Earth, Milky Way: punctum books, 2016. 278 pages. ISBN-13: 978-0-9982375-8-9. OPEN-ACCESS e-book and $19.00 [€17.00/£15.00] in print: paperbound/5 X 8 in.

Professor Noterdaeme has compiled a conceptual wonderland of fibs, pleas, prevarications, and fantasies. Teaching, or so his ready-made litany implies, is a strangely Promethean endeavor, a slow drip of deferrals and stunts. Comedy accrues from the Noterdaeme assemblage – bubbles rising to the rim of absenteeism’s snifter. The Professor himself remains divinely silent; his remarkable art consists in turning the relics of the no-show into a voluble museum.

~ Wayne Koestenbaum, The Graduate Center, CUNY

Welcome to Professor Noterdaeme’s inbox, where a steady stream of “slightly big problems” seems to threaten the pedagogical project at every turn. Between conjunctivitis and a benign tumor, a gig in Vancouver, a perplexing family tragedy and a mysterious diplomatic surveillance snafu, it’s a wonder any teaching gets done at all. Still, his students’ buoyant desire to fit at least a little learning in there – and their apparently game professor’s willingness to try to accommodate – give a wry but tender picture of higher education in a time of high distraction.

~ Barbara Browning, New York University

Like examples from an ethics textbook, these e-mails from missing students ask for an exception to the rule, and thereby throw all rules into question, sometimes while simultaneously admitting that no exception should be granted. These at times Kafkaesque confessions, woven from desperation and indifference, honesty and concealment, force the instructor into a courtroom to cast judgment on life itself. In the end, a strangely funny and exasperating – sometimes even traumatizing – collection from artist-professor Filip Noterdaeme.

~ C. E. Emmer, Emporia State University

In his latest work, homoplagiarist Filip Noterdaeme documents the dislocations of American education in the digital age. As much a work of sociology as of poetry, Dear Professor gives voice to the voiceless in every classroom discussion: the absent student. The result is a portrait – at once hilarious and haunting and highly instructive – of a new lost generation. Lost not in the trenches at Marne Verdun Namur or Mons, but lost on their way to class.

~ Geoffrey Rees, University of Chicago

If only Dear Professor were required reading for all of academia. With his signature wit, Filip Noterdaeme offers us a concise and original exposé of what ails American higher education. My gut ached laughing so hard at this insouciant commentary.

~ Rich Benjamin, author of Searching for Whitopia: An Improbable Journey to the Heart of White America

Dear Professor: A Chronicle of Absences

What an absolutely brilliant idea for a book. I wish I’d had it and feel full of envy that I didn’t. These compulsively readable messages are part of the pathetic and poignant pornography of our time.

~ Simon Critchley, Professor of Philosophy, The New School for Social Research

Dear Professor: A Chronicle of Absences is a collection of over two hundred often involuntarily comical emails in which students excuse themselves for missing class. The result is a satirical yet unexpectedly sympathetic collective portrait of modern-day academia where both students and teachers feel pressured to comply with the impositions of hyper-connectivity.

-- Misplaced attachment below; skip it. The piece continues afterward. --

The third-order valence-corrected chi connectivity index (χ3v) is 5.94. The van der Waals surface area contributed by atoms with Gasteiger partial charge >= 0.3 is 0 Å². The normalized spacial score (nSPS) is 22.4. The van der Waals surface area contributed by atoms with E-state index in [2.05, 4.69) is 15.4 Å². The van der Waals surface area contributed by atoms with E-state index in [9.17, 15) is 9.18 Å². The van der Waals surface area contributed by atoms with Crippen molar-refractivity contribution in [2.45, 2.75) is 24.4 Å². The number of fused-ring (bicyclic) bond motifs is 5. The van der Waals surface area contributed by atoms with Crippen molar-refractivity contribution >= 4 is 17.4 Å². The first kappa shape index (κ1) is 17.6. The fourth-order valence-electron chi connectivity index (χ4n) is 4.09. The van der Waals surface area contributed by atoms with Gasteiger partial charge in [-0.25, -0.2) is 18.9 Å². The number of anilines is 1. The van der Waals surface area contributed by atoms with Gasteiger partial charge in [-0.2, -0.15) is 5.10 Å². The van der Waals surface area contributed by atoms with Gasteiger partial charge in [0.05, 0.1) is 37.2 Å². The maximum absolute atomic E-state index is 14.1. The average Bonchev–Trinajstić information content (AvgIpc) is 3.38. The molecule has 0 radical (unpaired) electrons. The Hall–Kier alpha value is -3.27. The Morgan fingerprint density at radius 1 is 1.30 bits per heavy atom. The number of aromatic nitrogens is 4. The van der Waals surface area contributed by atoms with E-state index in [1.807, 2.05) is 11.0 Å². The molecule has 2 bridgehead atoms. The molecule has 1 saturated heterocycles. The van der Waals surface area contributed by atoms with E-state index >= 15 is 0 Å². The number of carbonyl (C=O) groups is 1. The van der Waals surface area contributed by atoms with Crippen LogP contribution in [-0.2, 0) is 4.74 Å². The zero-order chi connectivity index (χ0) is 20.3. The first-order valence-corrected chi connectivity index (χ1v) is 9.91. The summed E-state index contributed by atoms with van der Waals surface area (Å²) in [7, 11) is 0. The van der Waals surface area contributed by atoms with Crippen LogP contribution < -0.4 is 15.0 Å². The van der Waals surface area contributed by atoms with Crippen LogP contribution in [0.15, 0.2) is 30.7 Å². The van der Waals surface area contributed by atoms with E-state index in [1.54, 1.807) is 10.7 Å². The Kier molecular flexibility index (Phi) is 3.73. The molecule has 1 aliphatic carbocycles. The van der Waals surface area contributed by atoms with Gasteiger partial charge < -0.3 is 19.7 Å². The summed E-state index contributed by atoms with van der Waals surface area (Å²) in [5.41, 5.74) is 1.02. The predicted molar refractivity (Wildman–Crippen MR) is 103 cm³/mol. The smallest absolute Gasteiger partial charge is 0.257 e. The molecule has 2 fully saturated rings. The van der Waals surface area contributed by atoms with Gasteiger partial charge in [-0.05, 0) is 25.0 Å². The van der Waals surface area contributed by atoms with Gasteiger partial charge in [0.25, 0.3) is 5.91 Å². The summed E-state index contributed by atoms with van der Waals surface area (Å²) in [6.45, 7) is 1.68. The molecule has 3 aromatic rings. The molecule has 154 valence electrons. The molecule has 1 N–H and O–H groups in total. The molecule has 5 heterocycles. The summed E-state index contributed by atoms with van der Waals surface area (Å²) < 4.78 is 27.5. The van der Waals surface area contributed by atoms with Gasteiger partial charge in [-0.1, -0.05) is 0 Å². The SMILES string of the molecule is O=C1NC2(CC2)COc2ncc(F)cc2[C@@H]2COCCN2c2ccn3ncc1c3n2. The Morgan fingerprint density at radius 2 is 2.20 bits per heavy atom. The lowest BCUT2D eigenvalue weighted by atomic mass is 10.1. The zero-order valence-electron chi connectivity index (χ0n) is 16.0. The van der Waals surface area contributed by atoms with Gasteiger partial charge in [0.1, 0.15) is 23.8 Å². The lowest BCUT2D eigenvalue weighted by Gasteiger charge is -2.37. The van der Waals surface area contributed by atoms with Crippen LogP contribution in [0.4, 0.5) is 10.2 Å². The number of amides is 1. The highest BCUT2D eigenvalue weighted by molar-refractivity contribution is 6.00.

THREE EXCERPTS

5/29/2014

Dear Professor,

I have registered for your [Course Name] starting June 4th and very much look forward to these sessions. Unfortunately two weeks ago while in the Sahara desert I fell off a camel and fractured 4 ribs. I am in Paris recuperating but as you probably know only time and pain killers are the treatment. I will not be able to travel in time to make the first session on 4th June but hope to be in New York in time for the second and subsequent sessions.
I would appreciate your input on the following:

–venue as to where to meet at 3:15pm stating on June 11th
–should I obtain any reading or other materials needed or desirable for the course
–would you have an outline or any notes you could let me have on the material you will cover (and I will miss) for the first session.

I look forward to meeting with you.

kind regards
Paul C.


4/18/2015

Dear Professor,

I am very sorry about the lateness of my assignments. And my absences during the semester. I am graduating after this semester and I found myself swamped with a ton of work I was not expecting. All of this piled up with vet visits, caring for my new puppy, and other things getting in the way I lost a lot of my energy this semester. I’ve attached all the assignments in this email. And if there is anything else I can give you please let me know.

Thank you for a great semester and for understanding,

All the best,
William


12/7/15

Dear Professor,

Excuses section: I’m sorry that I had to leave early on Tuesday last week and was additionally unable to attend on Thursday. On Thursday something came up and I was sadly unable to attend any of my classes. For Tuesday I do not have such a good reason, if I am honest I left 20 minutes early because of a beautiful girl (the only and last time I would use this reason and I apologize, I let instinctual hedonism take over for better or worse!)

Interesting section: I have been working on this piece “To Fear with Love” and thought you might appreciate it as per our earlier discussion about writing. It is attached below for your enjoyment and I would love any feedback/criticism!

Best,
Abraham

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